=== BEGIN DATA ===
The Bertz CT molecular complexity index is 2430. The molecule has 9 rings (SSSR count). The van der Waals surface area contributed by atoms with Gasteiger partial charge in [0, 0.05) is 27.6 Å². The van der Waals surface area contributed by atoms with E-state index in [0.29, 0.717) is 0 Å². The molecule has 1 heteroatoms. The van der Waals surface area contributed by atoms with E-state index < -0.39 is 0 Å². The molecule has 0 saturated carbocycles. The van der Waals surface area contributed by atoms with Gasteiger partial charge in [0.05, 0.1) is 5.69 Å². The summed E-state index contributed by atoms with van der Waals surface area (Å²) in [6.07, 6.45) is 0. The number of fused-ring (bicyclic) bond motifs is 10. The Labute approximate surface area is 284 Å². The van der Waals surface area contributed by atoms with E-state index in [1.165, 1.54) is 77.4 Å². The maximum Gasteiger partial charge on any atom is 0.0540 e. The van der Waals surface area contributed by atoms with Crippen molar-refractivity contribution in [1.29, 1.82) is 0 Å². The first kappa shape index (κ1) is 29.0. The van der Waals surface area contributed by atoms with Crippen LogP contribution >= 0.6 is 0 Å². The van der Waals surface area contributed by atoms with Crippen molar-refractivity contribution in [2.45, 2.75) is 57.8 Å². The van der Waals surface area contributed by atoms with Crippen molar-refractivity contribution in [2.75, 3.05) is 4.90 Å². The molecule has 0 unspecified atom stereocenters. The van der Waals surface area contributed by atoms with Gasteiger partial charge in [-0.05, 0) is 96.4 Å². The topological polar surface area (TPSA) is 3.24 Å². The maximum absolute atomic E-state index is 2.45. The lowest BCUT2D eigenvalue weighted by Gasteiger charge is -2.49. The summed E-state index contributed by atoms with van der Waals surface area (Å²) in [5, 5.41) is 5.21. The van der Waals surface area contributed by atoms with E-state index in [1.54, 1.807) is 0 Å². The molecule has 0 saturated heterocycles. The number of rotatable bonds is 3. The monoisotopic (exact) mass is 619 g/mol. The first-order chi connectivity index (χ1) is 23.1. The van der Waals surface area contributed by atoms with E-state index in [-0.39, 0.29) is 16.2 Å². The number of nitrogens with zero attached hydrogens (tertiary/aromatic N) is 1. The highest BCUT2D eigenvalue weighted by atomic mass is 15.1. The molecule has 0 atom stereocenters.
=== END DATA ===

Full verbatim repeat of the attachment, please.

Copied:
The Bertz CT molecular complexity index is 2430. The molecule has 9 rings (SSSR count). The van der Waals surface area contributed by atoms with Gasteiger partial charge in [0, 0.05) is 27.6 Å². The van der Waals surface area contributed by atoms with E-state index in [0.29, 0.717) is 0 Å². The molecule has 1 heteroatoms. The van der Waals surface area contributed by atoms with E-state index < -0.39 is 0 Å². The molecule has 0 saturated carbocycles. The van der Waals surface area contributed by atoms with Gasteiger partial charge in [0.05, 0.1) is 5.69 Å². The summed E-state index contributed by atoms with van der Waals surface area (Å²) in [6.07, 6.45) is 0. The number of fused-ring (bicyclic) bond motifs is 10. The Labute approximate surface area is 284 Å². The van der Waals surface area contributed by atoms with E-state index in [1.165, 1.54) is 77.4 Å². The maximum Gasteiger partial charge on any atom is 0.0540 e. The van der Waals surface area contributed by atoms with Crippen molar-refractivity contribution in [1.29, 1.82) is 0 Å². The first kappa shape index (κ1) is 29.0. The van der Waals surface area contributed by atoms with Crippen LogP contribution >= 0.6 is 0 Å². The van der Waals surface area contributed by atoms with Crippen molar-refractivity contribution in [2.45, 2.75) is 57.8 Å². The van der Waals surface area contributed by atoms with Crippen molar-refractivity contribution in [2.75, 3.05) is 4.90 Å². The molecule has 0 unspecified atom stereocenters. The van der Waals surface area contributed by atoms with Gasteiger partial charge in [-0.05, 0) is 96.4 Å². The topological polar surface area (TPSA) is 3.24 Å². The maximum absolute atomic E-state index is 2.45. The lowest BCUT2D eigenvalue weighted by Gasteiger charge is -2.49. The summed E-state index contributed by atoms with van der Waals surface area (Å²) in [5, 5.41) is 5.21. The van der Waals surface area contributed by atoms with E-state index in [1.54, 1.807) is 0 Å². The molecule has 0 saturated heterocycles. The number of rotatable bonds is 3. The monoisotopic (exact) mass is 619 g/mol. The first-order chi connectivity index (χ1) is 23.1. The van der Waals surface area contributed by atoms with E-state index in [-0.39, 0.29) is 16.2 Å². The number of nitrogens with zero attached hydrogens (tertiary/aromatic N) is 1. The highest BCUT2D eigenvalue weighted by atomic mass is 15.1. The molecule has 0 atom stereocenters.